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Facebook is the biggest social network, but there is a lot more to social media than Facebook. Still, my title stands. If you tried to find the most important face of social media, it has been and continues to be Facebook. Why is this important? Because what Facebook does can give us clues as to how the whole industry will go. Now, understand, I am not saying that Facebook is the best at everything. YouTube is definitely a more important place for video. Blogs offer a form that Facebook doesn’t have. Pinterest and Vine and lots of other venues outdo Facebook in many ways. But to me, Facebook is the one to watch. And what I am watching is filtering–EdgeRank is something that is the first of its kind, not the last.


Photo credit: Jon Chevier™

For those of you that don’t know, Facebook is the first social network to have a ranking algorithm, which it calls EdgeRank. Facebook does not show every post that could hit your stream–some estimate that it shows only one out of every 500 (!) items that it could show. Why doesn’t it show everything? One reason is that there is just plain too much sharing going on–you can’t keep up with it all. But another reason is that if it doesn’t show everything, there becomes a basis for brands to buy advertising to interrupt the stream. If you can’t earn your way into the stream, then you can buy your way in.

How does EdgeRank work? Well, just as with search ranking algorithms, Facebook won’t divulge its exact makeup, because it doesn’t want to make it easier to reverse engineer. But we know that it takes into account connection (the more engaged you are with someone’s posts, the more likely they will continue to hit your stream), importance (weightier information is favored, so a video is more important than a “like”), and timeliness (newer is better).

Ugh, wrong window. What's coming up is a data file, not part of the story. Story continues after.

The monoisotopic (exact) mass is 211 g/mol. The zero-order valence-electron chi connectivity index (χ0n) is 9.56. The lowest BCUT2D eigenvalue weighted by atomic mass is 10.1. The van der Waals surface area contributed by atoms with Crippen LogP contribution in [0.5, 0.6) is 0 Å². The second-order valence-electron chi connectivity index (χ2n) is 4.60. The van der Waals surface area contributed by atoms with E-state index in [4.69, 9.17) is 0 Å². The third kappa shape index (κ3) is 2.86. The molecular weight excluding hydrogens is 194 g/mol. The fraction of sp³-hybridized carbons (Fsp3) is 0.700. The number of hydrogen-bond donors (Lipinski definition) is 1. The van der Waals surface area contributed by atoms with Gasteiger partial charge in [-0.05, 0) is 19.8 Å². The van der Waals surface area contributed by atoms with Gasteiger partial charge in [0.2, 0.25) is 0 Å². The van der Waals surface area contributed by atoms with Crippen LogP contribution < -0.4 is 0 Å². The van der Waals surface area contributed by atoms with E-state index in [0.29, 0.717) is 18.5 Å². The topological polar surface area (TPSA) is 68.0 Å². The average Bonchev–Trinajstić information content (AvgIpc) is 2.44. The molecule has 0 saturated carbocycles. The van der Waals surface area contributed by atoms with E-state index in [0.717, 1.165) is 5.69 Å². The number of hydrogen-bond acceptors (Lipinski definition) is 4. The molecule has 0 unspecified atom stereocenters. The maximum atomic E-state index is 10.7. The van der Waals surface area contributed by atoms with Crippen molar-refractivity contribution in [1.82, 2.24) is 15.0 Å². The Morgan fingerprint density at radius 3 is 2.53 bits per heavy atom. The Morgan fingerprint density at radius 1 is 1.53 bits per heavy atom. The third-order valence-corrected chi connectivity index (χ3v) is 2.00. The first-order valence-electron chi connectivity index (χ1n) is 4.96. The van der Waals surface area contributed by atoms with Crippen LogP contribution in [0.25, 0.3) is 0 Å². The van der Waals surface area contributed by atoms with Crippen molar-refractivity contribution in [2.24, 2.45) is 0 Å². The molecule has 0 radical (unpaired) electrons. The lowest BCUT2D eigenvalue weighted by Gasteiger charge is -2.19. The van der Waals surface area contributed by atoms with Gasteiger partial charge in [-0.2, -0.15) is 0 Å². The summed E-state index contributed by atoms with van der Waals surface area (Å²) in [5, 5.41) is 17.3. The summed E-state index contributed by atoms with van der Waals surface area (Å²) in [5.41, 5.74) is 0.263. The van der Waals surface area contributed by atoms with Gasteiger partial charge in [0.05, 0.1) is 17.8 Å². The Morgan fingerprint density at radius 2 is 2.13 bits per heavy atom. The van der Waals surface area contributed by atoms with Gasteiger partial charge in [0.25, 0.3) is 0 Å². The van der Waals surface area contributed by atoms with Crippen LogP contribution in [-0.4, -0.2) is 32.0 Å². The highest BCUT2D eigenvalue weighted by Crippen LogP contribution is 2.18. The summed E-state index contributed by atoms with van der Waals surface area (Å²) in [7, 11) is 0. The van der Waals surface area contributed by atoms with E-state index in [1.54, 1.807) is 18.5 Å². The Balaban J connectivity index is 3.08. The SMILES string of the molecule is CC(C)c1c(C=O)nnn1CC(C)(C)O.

So, all that is nice, but how does that make Facebook the icon of social media? My belief is that all of the social networks will be forced to emulate EdgeRank–for the same two reasons. I am already overwhelmed by Twitter–and LinkedIn and Google+ are not far behind.  And at least Twitter is looking for a new revenue stream–and might already be inching toward the ranking model.

So, if your marketing plan is based on getting your message out with Twitter, understand that at some point you’ll have a lot more trouble breaking through, the same way brands do now on Facebook.  They may not lead on everything, but I think Facebook is leading the way on filtering posts for your stream.

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Mike Moran

About Mike Moran

Mike Moran has a unique blend of marketing and technology skills that he applies to raise return on investment for large marketing programs. Mike is a former IBM Distinguished Engineer and a senior strategist at Converseon, Revealed Context, and SoloSegment. Mike is the author of three books on digital marketing, an instructor at Rutgers Business School and a Senior Fellow at the Society for New Communications Research. He is also a Certified Speaking Professional.

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